The Urnfield culture (c. 1300 BC – 750 BC) was a late Bronze Age culture of central Europe, often divided into several local cultures within a broader Urnfield tradition. The name comes from the custom of cremating the dead and placing their ashes in urns which were then buried in fields. Over much of Europe, the Urnfield culture followed the Tumulus culture and was succeeded by the Hallstatt culture. Linguistic evidence and continuity with the following Hallstatt culture suggests that the people of this area spoke an early form of Celtic, perhaps originally proto-Celtic.
|Period||Bronze Age Europe|
|Dates||c. 1300 — c. 750 BC|
|Major sites||Burgstallkogel (Sulm valley)|
|Preceded by||Tumulus culture|
|Followed by||Hallstatt culture, Proto-Villanovan culture|
It is believed that in some areas, such as in southwestern Germany, the Urnfield culture was in existence around 1200 BC (beginning of Hallstatt A or Ha A), but the Bronze D Riegsee-phase already contains cremations. As the transition from the middle Bronze Age to the Urnfield culture was gradual, there are questions regarding how to define it.
The Urnfield culture covers the phases Hallstatt A and B (Ha A and B) in Paul Reinecke's chronological system, not to be confused with the Hallstatt culture (Ha C and D) of the following Iron Age. This corresponds to the Phases Montelius III-IV of the Northern Bronze Age. Whether Reinecke's Bronze D is included varies according to author and region.
The Urnfield culture is divided into the following sub-phases (based on Müller-Karpe sen.):
The existence of the Ha B3-phase is contested, as the material consists of female burials only. As can be seen by the arbitrary 100-year ranges, the dating of the phases is highly schematic. The phases are based on typological changes, which means that they do not have to be strictly contemporaneous across the whole distribution. All in all, more radiocarbon and dendro-dates would be highly desirable.
The Urnfield culture grew from the preceding tumulus culture. The transition is gradual, in the pottery as well as the burial rites. In some parts of Germany, cremation and inhumation existed simultaneously (facies Wölfersheim). Some graves contain a combination of tumulus-culture pottery and Urnfield swords (Kressbronn, Bodenseekreis) or tumulus culture incised pottery together with early Urnfield types (Mengen). In the North, the Urnfield culture was only adopted in the HaA2 period. 16 pins deposited in a swamp in Ellmoosen (Kr. Bad Aibling, Germany) cover the whole chronological range from Bronze B to the early Urnfield period (Ha A). This demonstrates a considerable ritual continuity. In the Loire, Seine and Rhône, certain fords contain deposits from the late Neolithic onwards up to the Urnfield period.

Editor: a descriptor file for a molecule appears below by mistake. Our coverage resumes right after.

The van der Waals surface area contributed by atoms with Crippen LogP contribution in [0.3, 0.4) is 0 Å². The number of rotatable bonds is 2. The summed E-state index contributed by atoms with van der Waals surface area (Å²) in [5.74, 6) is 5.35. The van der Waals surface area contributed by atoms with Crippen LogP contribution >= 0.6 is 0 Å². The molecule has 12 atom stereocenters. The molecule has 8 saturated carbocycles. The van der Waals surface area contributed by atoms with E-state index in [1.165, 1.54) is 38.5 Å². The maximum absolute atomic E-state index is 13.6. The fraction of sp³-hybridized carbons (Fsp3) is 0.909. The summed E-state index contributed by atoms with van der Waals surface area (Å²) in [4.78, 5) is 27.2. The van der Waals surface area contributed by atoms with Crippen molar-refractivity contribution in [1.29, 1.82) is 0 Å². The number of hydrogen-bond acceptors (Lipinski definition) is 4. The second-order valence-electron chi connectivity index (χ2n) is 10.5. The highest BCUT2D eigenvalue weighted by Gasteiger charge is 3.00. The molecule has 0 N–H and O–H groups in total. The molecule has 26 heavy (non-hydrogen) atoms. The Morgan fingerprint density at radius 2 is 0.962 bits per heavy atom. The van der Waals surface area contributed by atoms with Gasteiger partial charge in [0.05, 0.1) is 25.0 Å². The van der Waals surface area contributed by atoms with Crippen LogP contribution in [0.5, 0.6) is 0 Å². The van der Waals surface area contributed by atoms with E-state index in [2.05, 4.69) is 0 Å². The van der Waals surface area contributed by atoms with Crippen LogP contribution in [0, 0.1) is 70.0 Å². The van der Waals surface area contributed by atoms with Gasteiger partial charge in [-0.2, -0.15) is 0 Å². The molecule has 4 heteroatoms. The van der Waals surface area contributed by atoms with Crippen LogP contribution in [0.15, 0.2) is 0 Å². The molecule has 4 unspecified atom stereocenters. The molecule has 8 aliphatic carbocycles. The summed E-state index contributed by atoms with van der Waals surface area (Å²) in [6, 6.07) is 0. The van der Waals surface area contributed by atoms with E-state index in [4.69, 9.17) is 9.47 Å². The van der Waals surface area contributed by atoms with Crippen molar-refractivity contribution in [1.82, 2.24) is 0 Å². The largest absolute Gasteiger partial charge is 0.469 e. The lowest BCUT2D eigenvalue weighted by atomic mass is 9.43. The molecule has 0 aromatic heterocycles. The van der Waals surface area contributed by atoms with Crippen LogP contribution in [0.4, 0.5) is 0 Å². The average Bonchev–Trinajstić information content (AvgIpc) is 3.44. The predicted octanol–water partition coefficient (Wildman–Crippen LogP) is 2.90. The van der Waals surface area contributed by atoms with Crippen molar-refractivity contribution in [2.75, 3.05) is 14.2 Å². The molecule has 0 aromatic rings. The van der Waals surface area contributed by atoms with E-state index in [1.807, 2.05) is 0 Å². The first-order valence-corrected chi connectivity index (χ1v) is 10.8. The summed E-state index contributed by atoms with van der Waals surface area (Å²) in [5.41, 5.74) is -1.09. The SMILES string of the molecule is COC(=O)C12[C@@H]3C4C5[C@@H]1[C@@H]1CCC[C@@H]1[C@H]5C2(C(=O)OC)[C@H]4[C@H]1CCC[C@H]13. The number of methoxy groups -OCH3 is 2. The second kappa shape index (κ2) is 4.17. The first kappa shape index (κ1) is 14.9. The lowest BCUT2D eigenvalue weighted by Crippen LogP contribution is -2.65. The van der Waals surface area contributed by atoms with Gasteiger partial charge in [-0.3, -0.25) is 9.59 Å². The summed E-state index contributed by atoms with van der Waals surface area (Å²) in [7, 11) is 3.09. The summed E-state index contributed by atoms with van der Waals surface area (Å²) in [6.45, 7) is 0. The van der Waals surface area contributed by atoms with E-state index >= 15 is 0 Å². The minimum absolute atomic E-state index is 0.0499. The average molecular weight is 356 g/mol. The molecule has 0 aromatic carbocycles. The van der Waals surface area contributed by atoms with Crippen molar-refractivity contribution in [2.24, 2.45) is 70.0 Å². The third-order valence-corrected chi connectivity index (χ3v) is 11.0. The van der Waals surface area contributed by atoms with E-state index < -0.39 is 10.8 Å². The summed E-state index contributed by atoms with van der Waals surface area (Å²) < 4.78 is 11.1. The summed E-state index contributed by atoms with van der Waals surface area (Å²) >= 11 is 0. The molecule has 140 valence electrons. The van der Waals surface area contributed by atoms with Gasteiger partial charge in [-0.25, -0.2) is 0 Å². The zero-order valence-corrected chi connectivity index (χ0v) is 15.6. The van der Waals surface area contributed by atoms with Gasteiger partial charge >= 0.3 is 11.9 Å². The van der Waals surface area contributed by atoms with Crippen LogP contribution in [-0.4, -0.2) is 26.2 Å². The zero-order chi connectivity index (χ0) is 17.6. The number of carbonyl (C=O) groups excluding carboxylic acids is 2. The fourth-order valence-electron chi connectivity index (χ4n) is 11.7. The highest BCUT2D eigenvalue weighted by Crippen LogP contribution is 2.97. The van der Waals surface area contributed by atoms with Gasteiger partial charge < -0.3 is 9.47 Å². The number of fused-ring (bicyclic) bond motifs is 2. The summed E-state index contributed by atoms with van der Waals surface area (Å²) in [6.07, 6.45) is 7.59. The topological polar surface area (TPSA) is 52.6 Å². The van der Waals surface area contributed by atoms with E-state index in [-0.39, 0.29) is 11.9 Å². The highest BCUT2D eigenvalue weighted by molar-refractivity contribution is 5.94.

The origins of the cremation rite are commonly believed to be in Hungary, where it was widespread since the first half of the second millennium BC. The neolithic Cucuteni–Trypillia culture of modern-day northeastern Romania and Ukraine were also practicing cremation rituals as early as approximately 5500 BC. Some cremations begin to be found in the Proto-Lusatian and Trzciniec culture.
The Urnfield culture was located in an area stretching from western Hungary to eastern France, from the Alps to near the North Sea. Local groups, mainly differentiated by pottery, include:
Sometimes the distribution of artifacts belonging to these groups shows sharp and consistent borders, which might indicate some political structures, like tribes. Metalwork is commonly of a much more widespread distribution than pottery and does not conform to these borders. It may have been produced at specialised workshops catering for the elite of a large area.
The Piliny culture in northern Hungary and Slovakia grew from the Tumulus culture, but used urn burials as well. The pottery shows strong links to the Gáva culture, but in the later phases, a strong influence of the Lusatian culture is found. In Italy the late Bronze Age Canegrate and Proto-Villanovan cultures and the early Iron Age Villanovan culture show similarities with the urnfields of central Europe. Urnfields are found in the French Languedoc and Catalonia from the 9th to 8th centuries. The change in burial custom was most probably influenced by developments further east.
The Golasecca culture in northern Italy developed with continuity from the Canegrate culture. Canegrate represented a completely new cultural dynamic to the area expressed in pottery and bronzework, making it a typical western example of the Urnfield culture, in particular the Rhine-Switzerland-Eastern France (RSFO) Urnfield culture. The Lepontic Celtic language inscriptions of the area show the language of the Golasecca culture was clearly Celtic making it probable that the 13th-century BC language of at least the RSEF area of the western urnfields was also Celtic or a precursor to it.